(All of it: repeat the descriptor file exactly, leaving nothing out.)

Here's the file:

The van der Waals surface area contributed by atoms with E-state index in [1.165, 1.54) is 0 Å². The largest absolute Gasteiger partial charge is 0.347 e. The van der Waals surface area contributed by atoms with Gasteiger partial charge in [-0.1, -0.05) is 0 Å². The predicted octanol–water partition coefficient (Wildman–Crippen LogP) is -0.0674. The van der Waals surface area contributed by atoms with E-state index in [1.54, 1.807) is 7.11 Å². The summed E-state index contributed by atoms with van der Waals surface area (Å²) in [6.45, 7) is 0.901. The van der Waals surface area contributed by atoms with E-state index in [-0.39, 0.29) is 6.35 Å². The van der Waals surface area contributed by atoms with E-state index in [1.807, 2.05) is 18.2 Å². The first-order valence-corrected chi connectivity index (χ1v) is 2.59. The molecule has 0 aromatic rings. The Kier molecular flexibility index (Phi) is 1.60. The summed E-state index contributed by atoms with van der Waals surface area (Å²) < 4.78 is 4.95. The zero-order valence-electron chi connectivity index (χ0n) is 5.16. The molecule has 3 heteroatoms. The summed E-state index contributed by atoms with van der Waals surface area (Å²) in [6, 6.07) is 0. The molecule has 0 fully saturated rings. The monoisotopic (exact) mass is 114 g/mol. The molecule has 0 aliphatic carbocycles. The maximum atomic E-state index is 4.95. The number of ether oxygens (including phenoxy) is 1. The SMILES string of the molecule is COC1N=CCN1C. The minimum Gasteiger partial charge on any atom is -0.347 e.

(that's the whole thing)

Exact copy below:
The van der Waals surface area contributed by atoms with E-state index in [1.165, 1.54) is 0 Å². The largest absolute Gasteiger partial charge is 0.347 e. The van der Waals surface area contributed by atoms with Gasteiger partial charge in [-0.1, -0.05) is 0 Å². The predicted octanol–water partition coefficient (Wildman–Crippen LogP) is -0.0674. The van der Waals surface area contributed by atoms with E-state index in [1.54, 1.807) is 7.11 Å². The summed E-state index contributed by atoms with van der Waals surface area (Å²) in [6.45, 7) is 0.901. The van der Waals surface area contributed by atoms with E-state index in [-0.39, 0.29) is 6.35 Å². The van der Waals surface area contributed by atoms with E-state index in [1.807, 2.05) is 18.2 Å². The first-order valence-corrected chi connectivity index (χ1v) is 2.59. The molecule has 0 aromatic rings. The Kier molecular flexibility index (Phi) is 1.60. The summed E-state index contributed by atoms with van der Waals surface area (Å²) < 4.78 is 4.95. The zero-order valence-electron chi connectivity index (χ0n) is 5.16. The molecule has 3 heteroatoms. The summed E-state index contributed by atoms with van der Waals surface area (Å²) in [6, 6.07) is 0. The molecule has 0 fully saturated rings. The monoisotopic (exact) mass is 114 g/mol. The molecule has 0 aliphatic carbocycles. The maximum atomic E-state index is 4.95. The number of ether oxygens (including phenoxy) is 1. The SMILES string of the molecule is COC1N=CCN1C. The minimum Gasteiger partial charge on any atom is -0.347 e.